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Weekly line: The White House is raising the ransomware alarm. Here’s how you should respond.

By Heather BellAndrew Rebhan

June 10, 2021

    In response to high-profile ransomware attacks targeting U.S. meat and oil and gas industries, the White House last week published an open letter urging leaders of U.S. companies to take “immediate steps” to stave off potential cyberattacks.

    This call to action should be no surprise to health care leaders. Health care organizations have already been targeted by major ransomware attacks. A recent Comparitech analysis found more than 600 health care organizations, including individual clinics and hospitals, were impacted by 92 ransomware attacks in 2020, and those attacks affected 18 million patient records.

    Similarly, a January report from Emsisoft found 560 health care provider facilities were targeted by ransomware attacks in 2020—and some of those attacks had real implications for patient care. According to the Emsisoft data, many of the attacks caused EHRs to go offline, and some led to care disruptions such as ambulance diversions and delayed lab test results.

    Just last month, the FBI issued an alert warning health care providers and first responder networks of Conti ransomware attacks, which deliver a malicious computer code to lock up files, servers, and workstations on a given network and demand a ransom to restore access.

    White House outlines 6 steps to protect your organization

    The message from the White House is clear: Make cybersecurity a top priority. They outlined six fundamental security measures organizations in all industries should take:

    1. Invest in the right technology to reduce the risk of a successful ransomware attack, such as encryption, endpoint detection and response, multifactor identification, and having a skilled cybersecurity team.
    2. Back up files and store them on a separate network or offline.
    3. Ensure security systems are up to date.
    4. Develop and test an incident response plan.
    5. Hire a third-party expert to test your security system.
    6. Segment your networks to reduce the risk of compromising the entire system.

    3 ways to go beyond the fundamentals to protect your organization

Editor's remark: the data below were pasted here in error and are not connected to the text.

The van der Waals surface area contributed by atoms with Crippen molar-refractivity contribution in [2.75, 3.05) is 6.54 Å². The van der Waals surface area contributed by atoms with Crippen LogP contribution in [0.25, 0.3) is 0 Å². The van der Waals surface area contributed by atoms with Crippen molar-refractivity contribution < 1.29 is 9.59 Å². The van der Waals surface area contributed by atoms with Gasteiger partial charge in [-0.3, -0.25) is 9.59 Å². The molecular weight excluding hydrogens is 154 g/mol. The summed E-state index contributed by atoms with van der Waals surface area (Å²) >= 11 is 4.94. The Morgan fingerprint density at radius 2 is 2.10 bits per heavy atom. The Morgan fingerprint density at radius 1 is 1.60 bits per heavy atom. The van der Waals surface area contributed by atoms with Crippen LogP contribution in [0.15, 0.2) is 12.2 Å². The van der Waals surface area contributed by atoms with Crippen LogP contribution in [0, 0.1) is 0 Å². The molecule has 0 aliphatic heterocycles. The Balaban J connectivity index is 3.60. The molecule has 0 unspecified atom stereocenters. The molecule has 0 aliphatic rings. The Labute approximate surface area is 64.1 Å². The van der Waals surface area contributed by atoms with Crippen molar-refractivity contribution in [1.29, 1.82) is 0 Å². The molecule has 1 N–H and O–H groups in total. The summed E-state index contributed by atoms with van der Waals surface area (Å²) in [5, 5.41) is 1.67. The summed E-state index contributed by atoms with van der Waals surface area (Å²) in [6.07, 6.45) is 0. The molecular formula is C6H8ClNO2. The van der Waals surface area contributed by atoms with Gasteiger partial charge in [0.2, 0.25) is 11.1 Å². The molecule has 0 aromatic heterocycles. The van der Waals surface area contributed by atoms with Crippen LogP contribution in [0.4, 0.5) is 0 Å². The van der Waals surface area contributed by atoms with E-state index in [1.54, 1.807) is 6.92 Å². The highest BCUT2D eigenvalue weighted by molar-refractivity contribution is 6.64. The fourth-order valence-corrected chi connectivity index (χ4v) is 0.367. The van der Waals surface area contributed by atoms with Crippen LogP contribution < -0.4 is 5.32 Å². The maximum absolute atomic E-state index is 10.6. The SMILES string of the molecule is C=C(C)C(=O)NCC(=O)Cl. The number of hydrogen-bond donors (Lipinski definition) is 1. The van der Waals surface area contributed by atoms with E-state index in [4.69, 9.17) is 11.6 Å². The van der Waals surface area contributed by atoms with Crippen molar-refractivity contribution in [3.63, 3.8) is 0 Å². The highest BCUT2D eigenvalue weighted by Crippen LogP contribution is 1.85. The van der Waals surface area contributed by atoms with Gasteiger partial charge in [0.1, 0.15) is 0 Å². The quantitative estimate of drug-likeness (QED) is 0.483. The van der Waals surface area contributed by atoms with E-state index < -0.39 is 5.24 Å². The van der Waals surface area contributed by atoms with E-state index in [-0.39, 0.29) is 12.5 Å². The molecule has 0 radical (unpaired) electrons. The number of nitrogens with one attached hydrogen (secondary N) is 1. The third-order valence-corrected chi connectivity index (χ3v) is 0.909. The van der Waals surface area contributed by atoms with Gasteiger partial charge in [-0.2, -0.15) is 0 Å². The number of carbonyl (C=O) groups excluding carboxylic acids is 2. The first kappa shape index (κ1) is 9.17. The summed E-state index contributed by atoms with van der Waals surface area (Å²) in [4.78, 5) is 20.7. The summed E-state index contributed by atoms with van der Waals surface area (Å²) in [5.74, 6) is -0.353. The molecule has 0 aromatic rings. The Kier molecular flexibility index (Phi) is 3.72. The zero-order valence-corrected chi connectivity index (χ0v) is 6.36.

The measures outlined by the White House apply to all industries, but health care leaders need to go beyond the fundamentals. Health care has become one of the most targeted industries for ransomware attacks due to the sensitive nature of patient data (which makes the information more valuable to hackers), the industry’s relatively immature security posture, and the fact that health systems are likely to pay ransoms to get their systems back online, since any downtime can directly impact patients and even lead to death. Unfortunately, security breaches increased during the height of the pandemic, as hackers saw an opportunity to take advantage of health care providers while they were busy responding to Covid-19.

    Here are three additional measures for health care leaders to keep in mind that build upon the White House's guidelines:

    1. Adopt a comprehensive security program. A strong security program should have appropriate governance and accountability, dedicated resources (security committee, security operations center, etc.), and a designated chief information security officer.

    2. Make cybersecurity a financial priority. The percentage of IT budgets that are allocated to cybersecurity vary across health care organizations. But executives should ensure that funding remains consistent from year to year and reflects the fact that security is an operational priority.

    3. Invest heavily in staff training. Build a “human firewall” through frequent, real-world staff training, including personalized training for the C-suite and board members. Cyber incidents affect the entire enterprise, so executives across all functions must effectively manage cyber risk and promote a security-focused culture.

    Events of the past few years have magnified the interest, attention, and funding provider organizations must dedicate to cybersecurity resiliency. To learn more about how to become a cyber-resilient organization, visit our Cybersecurity Resource Library.

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